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Some of us are old enough (gulp) to remember the evening soap Dallas which began in the 1970s and ended in 1991. In it, that darn oil-rich Ewing family was always getting into trouble, but boy, did they live life to the fullest. However, if you happen to be one of the lucky ones who doesn’t remember the original show, you, too, can become a believer: We hear that the new version of Dallas has just been renewed by TNT for a second season.
To celebrate, The Fairmont Dallas wants you to try out the Ewing lifestyle with their "Dallas Oil Baron Experience” package. With the recent news of Larry Hagman's passing, maybe this is a way to let folks honor the 81-year-old actor's most memorable character, so we say, "go for it."
The package offers a minimum of two nights’ accommodation in a Fairmont Gold Room; access to the Fairmont Gold Lounge with its complimentary breaky and afternoon appies; a private tour for two of Southfork Ranch – the Ewing family’s abode; champagne; and a ride in a chauffeured BMW to Neiman Marcus for some shopping therapy. And because you’re special, you even get a signed copy of the Neiman Marcus Taste cookbook as a memento of your weekend of wealth.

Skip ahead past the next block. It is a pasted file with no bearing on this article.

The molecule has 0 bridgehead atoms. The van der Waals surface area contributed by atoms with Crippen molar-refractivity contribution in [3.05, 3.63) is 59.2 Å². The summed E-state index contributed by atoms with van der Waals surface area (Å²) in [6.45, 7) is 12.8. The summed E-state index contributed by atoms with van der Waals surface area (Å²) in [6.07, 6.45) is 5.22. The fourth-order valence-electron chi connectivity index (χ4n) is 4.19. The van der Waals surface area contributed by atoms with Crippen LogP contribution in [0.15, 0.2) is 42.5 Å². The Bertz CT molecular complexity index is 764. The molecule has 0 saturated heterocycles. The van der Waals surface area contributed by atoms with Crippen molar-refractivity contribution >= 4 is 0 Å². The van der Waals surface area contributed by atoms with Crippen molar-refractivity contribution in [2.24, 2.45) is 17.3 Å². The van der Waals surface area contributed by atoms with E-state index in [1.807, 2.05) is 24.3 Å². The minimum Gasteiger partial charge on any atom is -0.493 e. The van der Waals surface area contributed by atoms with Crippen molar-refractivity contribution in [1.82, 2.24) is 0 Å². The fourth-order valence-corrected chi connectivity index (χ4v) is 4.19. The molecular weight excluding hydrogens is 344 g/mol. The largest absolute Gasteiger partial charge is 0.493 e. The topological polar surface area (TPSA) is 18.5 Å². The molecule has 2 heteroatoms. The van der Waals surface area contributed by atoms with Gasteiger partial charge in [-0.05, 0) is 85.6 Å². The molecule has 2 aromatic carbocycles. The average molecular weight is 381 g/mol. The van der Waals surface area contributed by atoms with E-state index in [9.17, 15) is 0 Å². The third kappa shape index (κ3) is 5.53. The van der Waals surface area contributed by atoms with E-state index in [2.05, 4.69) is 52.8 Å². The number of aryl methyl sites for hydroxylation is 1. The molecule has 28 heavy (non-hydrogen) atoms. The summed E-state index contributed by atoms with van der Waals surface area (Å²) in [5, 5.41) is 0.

Rates for the “Dallas Oil Baron Experience” package start at $469/night. Oh, and don’t forget your cowboy boots. The hotel doesn’t say they’re necessary, but if you’re going to walk the walk….
[Photos: The Fairmont Hotels and Resorts]
Chicago's Palmer House Hilton has a rich 140-year history—the place claims to have created the brownie, among other highlights. You can find out more tidbits about the hotel on a new behind-the-scenes history tour and luncheon that launches today. The program sounds like it was named by Paris Hilton: "History Is Hott."
Before getting the grand tour, you'll sit down to a three-course prix-fixe lunch in the Palmer House's American restaurant Lockwood. The best part is that you will get a glass of wine and the hotel's famed brownie to-go so you can booze it up on the tour.
Perhaps now known as the hotel where Sarah Palin checked in as "Tina" before making her campaign-time appearance on SNL, Manhattan's Omni Berkshire Place is a solid Midtown offering in an otherwise oversaturated market. It also happens to be one of our favorite places to sit away from the holiday shopping crowds, grab a bite and access their free WiFi, but last week we were treated to a tour of the hotel's Madison Suiteroom 1612.
It's not the major Rodgers & Hammerstein Suite because someone was staying there and we wouldn't want to bother them, but it is 781-square feet overlooking 52nd Street and Madison Avenue. And in a town where it's far too easy to find a hotel that calls itself trendy, it's getting more difficult to find a classic and comfortable, not astronomically priced hotel like the Omni Berkshire. Book 21 days in advance or more, and this suite can be yours from $433, half the price of the tiniest closest at places like The Pierre and The Mark.